IKv (Figure 4A) in frog utricle hair cells activated at rather depolarized potentials, and could be separated in a 4-AP sensitive component (IKva) and a capsaicin sensitive one (IKvc). IKva started activating around −30 mV, and activated and inactivated slowly (τa = 12.3 ± 3.4 ms at +43 mV; τi = 340 ± 72 ms at +43 mV; n = 5). After blocking IA, IBK, and IKva, a residual outward current was observed in most hair cells (Figure 4B). This current activated very slowly at depolarized potentials (τa = 116.5 ± 12.4 ms at 0 mV; V1∕2 = 0.6 ± 4.1 mV; n = 5), decayed in a voltage-independent way following a double exponential (τf = 370 ± 130 ms; τs = 3.35 ± 1.28 s; n = 4) (Figure 4C), and was blocked by capsaicin 50 μM (Figure 4D), similarly to the slow delayed rectifiers found in the frog crista and saccule; to maintain consistency with the canal nomenclature, it was therefore called IKvc.

FIGURE 4
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Figure 4. IKv. (A) Current families evoked from an eB hair cell. A fast IA and a slower delayed rectifier are evident. (B) Activation of slow delayed rectifier current (IKvc) from an eB cell. Current traces were evoked in the presence of 15 mM 4-AP and 10 mM TEA. (C) Effect of capsaicin. Control: 15 mM 4-AP and 10 mM TEA; capsaicin: same as control plus capsaicin 50 μM. (D) slow inactivation of IKvc. Voltage protocols are shown on top of each panel.

IK1

A fast inward rectifier similar to IK1 (Figure 5) started to be detectable around −80 mV, activated with a rapid, monoexponential kinetics (τa = 2.5 ± 0.7 ms at −100 mV; n = 3) and partially inactivated for very negative voltages (Figure 5B). Inward rectifier currents were blocked by 5 mM extracellular Cs. Utricular hair cells never displayed a slow, Ba-insensitive inward component indicative of Ih (n = 107), similarly to the frog crista (Masetto et al., 1994; Russo et al., 1995) but differently from the frog saccule (Catacuzzeno et al., 2003).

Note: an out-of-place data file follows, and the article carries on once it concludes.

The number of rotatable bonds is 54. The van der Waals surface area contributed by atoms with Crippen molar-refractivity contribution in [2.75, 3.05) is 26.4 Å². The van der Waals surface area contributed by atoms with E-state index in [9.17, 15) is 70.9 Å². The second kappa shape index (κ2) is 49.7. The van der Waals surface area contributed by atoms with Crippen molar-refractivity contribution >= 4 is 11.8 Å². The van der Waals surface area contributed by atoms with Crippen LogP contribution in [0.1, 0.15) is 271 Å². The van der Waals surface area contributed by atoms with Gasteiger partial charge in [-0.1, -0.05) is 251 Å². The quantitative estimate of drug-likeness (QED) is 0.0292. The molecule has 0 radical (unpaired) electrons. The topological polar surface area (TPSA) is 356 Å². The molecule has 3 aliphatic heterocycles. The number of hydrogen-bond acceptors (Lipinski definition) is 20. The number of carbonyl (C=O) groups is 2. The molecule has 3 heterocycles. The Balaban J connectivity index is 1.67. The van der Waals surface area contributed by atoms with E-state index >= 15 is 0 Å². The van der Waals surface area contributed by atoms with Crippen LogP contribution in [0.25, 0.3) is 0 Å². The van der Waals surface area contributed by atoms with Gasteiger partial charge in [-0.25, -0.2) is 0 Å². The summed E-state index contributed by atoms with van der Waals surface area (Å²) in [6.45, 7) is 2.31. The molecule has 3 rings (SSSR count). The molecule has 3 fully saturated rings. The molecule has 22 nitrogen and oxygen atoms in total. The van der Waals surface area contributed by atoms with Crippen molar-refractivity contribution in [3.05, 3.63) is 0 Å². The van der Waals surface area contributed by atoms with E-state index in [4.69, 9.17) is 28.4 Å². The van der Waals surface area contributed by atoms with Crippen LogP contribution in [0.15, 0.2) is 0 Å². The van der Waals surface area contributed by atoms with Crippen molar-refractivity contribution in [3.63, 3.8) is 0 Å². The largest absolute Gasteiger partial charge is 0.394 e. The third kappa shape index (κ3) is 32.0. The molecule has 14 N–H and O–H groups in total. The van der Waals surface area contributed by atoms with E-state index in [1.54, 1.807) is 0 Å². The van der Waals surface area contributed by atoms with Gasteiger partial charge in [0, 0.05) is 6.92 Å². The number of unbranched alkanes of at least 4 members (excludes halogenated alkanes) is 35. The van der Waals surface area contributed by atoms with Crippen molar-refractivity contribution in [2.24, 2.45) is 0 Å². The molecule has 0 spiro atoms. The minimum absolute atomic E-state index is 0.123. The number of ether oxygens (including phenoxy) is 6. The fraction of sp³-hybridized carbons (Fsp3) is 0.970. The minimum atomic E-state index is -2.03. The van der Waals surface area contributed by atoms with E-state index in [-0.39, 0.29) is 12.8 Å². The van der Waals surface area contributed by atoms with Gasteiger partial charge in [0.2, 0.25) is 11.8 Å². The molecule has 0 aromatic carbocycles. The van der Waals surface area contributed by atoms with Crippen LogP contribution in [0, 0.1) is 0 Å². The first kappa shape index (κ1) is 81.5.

FIGURE 5
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Figure 5. IKI. (A) Inward rectifier currents evoked in a type F cell with 200 ms steps from −80 to −170 mV. (B) Voltage-dependence of IK1. At very negative potentials, partial inactivation was observed (empty circles).

INa

In a fraction of utricle cells (57/113), upon depolarization from negative holding potentials (−100 mV), fast-inactivating inward currents were observed after blockade of K+ channels with TEA 6 mM, 4-AP 15 mM and capsaicin 50 μM (Figure 6A). These were pharmacologically identified as neuronal voltage-dependent Na+ currents, since they were reversibly blocked by nanomolar TTX, and unaffected by 200 μM Cd (Figure 6B) or extracellular Ca removal (not shown). Na+ currents were never observed when employing similar protocols and conditions on frog saccular (n = 42) or canal (n = 77) hair cells.

FIGURE 6
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Figure 6. Voltage dependent Na currents. (A) Current traces recorded from an eB hair cell in the presence of intracellular Cs and extracellular K- blocking cocktail (Ba extracellular, see Materials and Methods) plus Cd 100 μM. Protocol is shown on top. (B) Effect of TTX 100 nM. Same conditions as in (A). (C) Effect of Cd 200 μM. INa is not affected, whereas the nondecaying IBa is completely blocked. Current traces recorded in intracellular Cs and extracellular Ba solutions. (D) Voltage-dependence of activation and inactivation. Activation data are derived by tail current measurements at −70 mV following short steps to the indicated potentials; inactivation data are obtained from normalized peak current evoked at −20 mV after a 500 ms- conditioning at the indicated potentials. Activation and inactivation half-potentials from Boltzmann best-fits (indicated as smooth curves) were −28.6 ± 0.7 mV (n = 5) and −93.3 ± 1.5 mV (n = 9).